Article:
Ratepayers won’t get stuck with the tab if international renewable energy giant Abengoa goes bankrupt, say officials for the biggest power company in Arizona.
Whether U.S. taxpayers will avoid the bill is less clear.
Based in Spain, Abengoa SA is teetering on the verge of insolvency after applying for creditor protection last week. The renewable giant got — from the U.S. Department of Energy — loan guarantees of $1.45 billion to build the Solana solar plant in Arizona and $1.2 billion to construct the Mojave Solar Project in California.
Abengoa’s potential bankruptcy has panicked investors, caused its stock price to plummet and raised questions about the status of the two loans, which amount to $2.65 billion.
“Potentially, we’re looking at a huge hit,” said William Yeatman, senior fellow specializing in environmental policy and energy markets at Competitive Enterprise Institute and critic of the government’s loan program promoting green businesses. “The total amount of these loans is something like five times bigger than what Solyndra got.”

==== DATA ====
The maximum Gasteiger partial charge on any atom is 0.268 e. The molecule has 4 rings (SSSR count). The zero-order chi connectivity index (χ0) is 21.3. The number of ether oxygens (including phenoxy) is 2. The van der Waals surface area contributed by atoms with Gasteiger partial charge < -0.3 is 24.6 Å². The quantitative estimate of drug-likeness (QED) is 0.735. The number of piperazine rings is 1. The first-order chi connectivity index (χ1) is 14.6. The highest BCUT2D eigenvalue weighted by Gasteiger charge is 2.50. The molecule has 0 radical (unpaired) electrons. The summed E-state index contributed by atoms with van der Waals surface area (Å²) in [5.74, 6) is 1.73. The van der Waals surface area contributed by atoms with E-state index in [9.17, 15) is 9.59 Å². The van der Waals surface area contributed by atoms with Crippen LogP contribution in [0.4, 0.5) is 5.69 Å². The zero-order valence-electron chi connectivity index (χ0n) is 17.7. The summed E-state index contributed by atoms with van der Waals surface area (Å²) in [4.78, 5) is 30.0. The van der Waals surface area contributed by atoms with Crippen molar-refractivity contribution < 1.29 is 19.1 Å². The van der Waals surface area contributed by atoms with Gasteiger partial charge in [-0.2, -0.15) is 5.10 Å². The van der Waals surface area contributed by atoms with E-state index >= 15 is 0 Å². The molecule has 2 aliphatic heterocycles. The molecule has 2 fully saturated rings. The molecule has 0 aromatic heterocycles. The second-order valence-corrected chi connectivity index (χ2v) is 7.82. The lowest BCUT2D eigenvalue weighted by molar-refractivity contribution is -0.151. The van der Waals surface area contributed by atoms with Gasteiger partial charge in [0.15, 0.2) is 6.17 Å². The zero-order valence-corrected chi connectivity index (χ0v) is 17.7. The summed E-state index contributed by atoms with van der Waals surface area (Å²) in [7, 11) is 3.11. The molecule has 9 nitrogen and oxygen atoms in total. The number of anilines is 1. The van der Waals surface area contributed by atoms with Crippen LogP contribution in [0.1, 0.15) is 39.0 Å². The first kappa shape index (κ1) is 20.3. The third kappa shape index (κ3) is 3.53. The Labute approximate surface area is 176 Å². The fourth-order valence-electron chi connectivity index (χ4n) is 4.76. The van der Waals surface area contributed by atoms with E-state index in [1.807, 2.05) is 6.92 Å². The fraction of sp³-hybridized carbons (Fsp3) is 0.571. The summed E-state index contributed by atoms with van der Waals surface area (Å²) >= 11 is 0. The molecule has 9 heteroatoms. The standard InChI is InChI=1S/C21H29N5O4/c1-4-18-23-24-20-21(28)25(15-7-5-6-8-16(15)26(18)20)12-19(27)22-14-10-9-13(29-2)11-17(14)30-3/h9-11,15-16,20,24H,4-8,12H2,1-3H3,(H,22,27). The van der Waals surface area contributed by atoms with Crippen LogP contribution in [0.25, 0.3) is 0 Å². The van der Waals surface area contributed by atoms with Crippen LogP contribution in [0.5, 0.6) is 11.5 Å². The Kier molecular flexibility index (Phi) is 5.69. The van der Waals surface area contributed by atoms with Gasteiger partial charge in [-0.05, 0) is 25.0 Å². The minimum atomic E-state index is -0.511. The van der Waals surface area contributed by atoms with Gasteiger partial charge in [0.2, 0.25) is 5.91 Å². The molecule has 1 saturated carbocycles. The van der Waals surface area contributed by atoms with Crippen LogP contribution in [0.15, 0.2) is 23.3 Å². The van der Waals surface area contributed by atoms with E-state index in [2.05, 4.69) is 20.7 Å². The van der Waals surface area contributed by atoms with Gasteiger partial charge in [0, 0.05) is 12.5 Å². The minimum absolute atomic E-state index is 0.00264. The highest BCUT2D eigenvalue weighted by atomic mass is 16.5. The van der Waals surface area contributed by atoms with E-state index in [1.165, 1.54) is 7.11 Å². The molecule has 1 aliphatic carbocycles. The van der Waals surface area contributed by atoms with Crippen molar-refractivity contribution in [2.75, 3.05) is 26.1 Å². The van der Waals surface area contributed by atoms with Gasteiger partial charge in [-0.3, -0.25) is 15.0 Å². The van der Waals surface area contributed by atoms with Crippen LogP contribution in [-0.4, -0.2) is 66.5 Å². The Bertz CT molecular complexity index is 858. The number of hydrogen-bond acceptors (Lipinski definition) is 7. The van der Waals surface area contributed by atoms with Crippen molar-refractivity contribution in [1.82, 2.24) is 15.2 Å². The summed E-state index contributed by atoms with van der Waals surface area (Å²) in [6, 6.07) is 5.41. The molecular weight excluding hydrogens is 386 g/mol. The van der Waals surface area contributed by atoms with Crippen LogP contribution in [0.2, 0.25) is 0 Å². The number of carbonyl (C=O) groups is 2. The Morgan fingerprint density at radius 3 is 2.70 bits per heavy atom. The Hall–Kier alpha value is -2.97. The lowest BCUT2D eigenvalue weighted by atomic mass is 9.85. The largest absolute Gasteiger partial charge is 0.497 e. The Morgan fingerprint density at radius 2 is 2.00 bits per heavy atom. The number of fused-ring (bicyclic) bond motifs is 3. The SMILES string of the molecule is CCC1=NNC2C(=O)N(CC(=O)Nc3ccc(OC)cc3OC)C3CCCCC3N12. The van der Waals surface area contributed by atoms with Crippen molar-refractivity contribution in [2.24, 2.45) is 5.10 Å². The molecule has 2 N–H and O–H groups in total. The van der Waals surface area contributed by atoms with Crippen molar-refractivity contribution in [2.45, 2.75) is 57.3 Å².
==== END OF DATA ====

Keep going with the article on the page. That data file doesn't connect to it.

Solyndra, a California-based company that made solar photovoltaic (PV) systems, received $535 million in a loan guarantee from the Department of Energy in 2010. The next year Solyndra filed for Chapter 11, with taxpayers getting almost none of the money back.
Arizona Public Service Co., the largest electric utility in the Grand Canyon State, has a 30-year agreement to buy power at the Solana solar plant.
But a spokeswoman for APS told Watchdog.org that, regardless of what happens to Abengoa, APS ratepayers won’t be left holding the bag.
“This (Abegona’s financial situation) has no impact on ratepayers,” Jenna Shaver said. “We have no investment in the plant itself.”
Officials at Pacific Gas and Electric Company in California were more guarded in their remarks.
In an email exchange with Watchdog.org, Denny Boyles, external Communications representative at PG&E, said the company has a 25-year power purchase agreement to pay for power supplied by the Mojave Solar Project, but he didn’t say whether ratepayers could face any financial exposure in case of an Abengoa bankruptcy.